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Policies of Scale: Efficient Global Policy

The Problem of (Mis)Scaling Challenges

I love the word “future” and its connotations for public policy. I cut my policy chops at The Hudson Institute, where early on in my post-undergraduate career I spent a good amount of time immersed in futurist thinking. Hudson was founded by one of the leading futurists of all-time, Herman Kahn, and it has maintained its orientation. At a recent meeting with several of Hudson’s fellows, I was reminded that it is exciting and important to think about today’s issues on a timeline that begins 5 or 10 years from now. So, I was excited when recently Paul Krugman wrote that he will be putting more attention towards long-term economic growth despite the global and all-consuming focus on short-term economic challenges since the beginning of the recession. ‘This is good,’ I thought, an international economic thought leader is scaling a challenge for the future. We all need to start thinking more about the future.

When I use the term scaling in this instance I’m referring to its “weigh a specified weight” definition, or attributing appropriate importance to the components of an issue or challenge. Properly scaling means understanding three fundamentals about the issue or challenge: (1) the varying importance of the components comprising the issue or change, (2) where it falls in the short to long-term timeline, and (3) its importance relative to other issues or challenges and thus where to prioritize it.  I will touch on all three in regards to a couple of issues facing our country as a sort of survey of how I fear we are mis-scaling the road ahead.

It can be dangerous to focus so entirely on fixing today’s problems. Professional economists will know better than I that the distinction between short-term and long-term is incredibly important in economic analysis and planning because the mechanics and policy prescriptions are unique to the term being considered, and are often counter-productive when misapplied. Since the global recession hit, the world has in varying degrees been heavily focused on the short term because that is how we get out of the recession.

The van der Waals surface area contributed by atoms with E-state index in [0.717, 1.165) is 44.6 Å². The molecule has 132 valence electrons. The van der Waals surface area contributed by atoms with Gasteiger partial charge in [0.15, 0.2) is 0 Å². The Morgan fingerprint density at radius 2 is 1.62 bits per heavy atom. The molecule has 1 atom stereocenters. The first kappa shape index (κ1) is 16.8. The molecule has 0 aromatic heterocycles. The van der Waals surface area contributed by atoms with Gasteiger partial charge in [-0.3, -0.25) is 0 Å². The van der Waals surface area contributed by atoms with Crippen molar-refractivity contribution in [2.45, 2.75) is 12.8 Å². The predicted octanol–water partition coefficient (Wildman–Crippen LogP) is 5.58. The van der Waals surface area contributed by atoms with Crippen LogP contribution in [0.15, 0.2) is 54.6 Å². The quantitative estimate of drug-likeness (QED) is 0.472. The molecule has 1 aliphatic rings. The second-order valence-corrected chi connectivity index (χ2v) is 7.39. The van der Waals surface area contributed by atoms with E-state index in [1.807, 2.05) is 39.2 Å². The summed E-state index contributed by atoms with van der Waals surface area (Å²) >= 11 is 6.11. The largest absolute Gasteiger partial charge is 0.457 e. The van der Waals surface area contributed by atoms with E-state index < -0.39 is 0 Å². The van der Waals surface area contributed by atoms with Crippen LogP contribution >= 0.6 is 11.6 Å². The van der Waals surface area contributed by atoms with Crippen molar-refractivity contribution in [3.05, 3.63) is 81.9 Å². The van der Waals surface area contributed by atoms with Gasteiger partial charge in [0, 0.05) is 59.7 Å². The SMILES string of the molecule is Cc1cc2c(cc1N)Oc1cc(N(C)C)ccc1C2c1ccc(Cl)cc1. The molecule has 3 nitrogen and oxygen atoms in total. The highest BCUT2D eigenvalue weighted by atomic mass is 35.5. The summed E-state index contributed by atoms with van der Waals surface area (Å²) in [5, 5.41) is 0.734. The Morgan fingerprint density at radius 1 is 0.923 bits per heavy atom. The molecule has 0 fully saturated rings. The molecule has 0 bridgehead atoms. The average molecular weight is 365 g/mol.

If you agree with the concept, like Krugman, that national debt is more or less worry-free in the short-term, and if you agree that the federal government ought to be stimulating the economy through boosting its own action (because private demand and investment are insufficient) like Ezra Klein, than you recognize that these strategies can spur economic growth – in the short-term, a concept lost on Europe. But if you accept that more stimulus is unlikely, then you may want to consider what ought to be done to set us up for long-term growth, and that means thinking about new policies because the stimulus is a few years old and so we’ve emerged from its short-term environment.

The fiscal cliff negotiations were a reminder for me that we as a country do not do long-term scaling very well these days, if at all. The GOP has been seemingly exclusively focused on the long-term issue of deficit (and/or debt, if you recognize the distinction that many seem to not) at the cost of forcing insufficiently simulative policies, while the Democrats have been so focused on the short-term that one wonders if they have good ideas about what to do when the series of legislative crises necessitating short-term planning eventually peter out. The result of the competing foci has been mostly short-term strategies neutered by long-term considerations, a far from optimum mix.

Then there is the form of mis-scaling that turns attention away from places that need it. Say what you want about the link between humans and climate change, we know that carbon dioxide is exacerbating climate change and fossil fuel consumption produces incredible amounts of carbon dioxide. So when news broke that carbon dioxide emissions began reducing in 2008, and carbon dioxide emission projections from the EIA showed long-term low rates, those free marketers who fight climate change legislation and international agreements championed the findings and argued that the problem was largely solving itself per the functioning of the free market. Ironically, the only function the market performed in this regard was to go into recession and then recover very slowly, unevenly, and inequitably.

Naturally, the scale of this argument was off. Joseph Stiglitz has been arguing that the field of macroeconomics is facing a serious crisis because the models it had developed during the 1980s and 1990s were largely based on selective time periods that skewed the results, explaining why the economics behind the massive growth in the 1990s could not explain the recessions bookending the 2000 decade and do little to renew economic growth now. Similarly, the argument that carbon dioxide emission reduction was a product of market forces fails to explain (or acknowledge) several drivers behind the reduction, and does nothing to inform better long-term energy and environmental policy.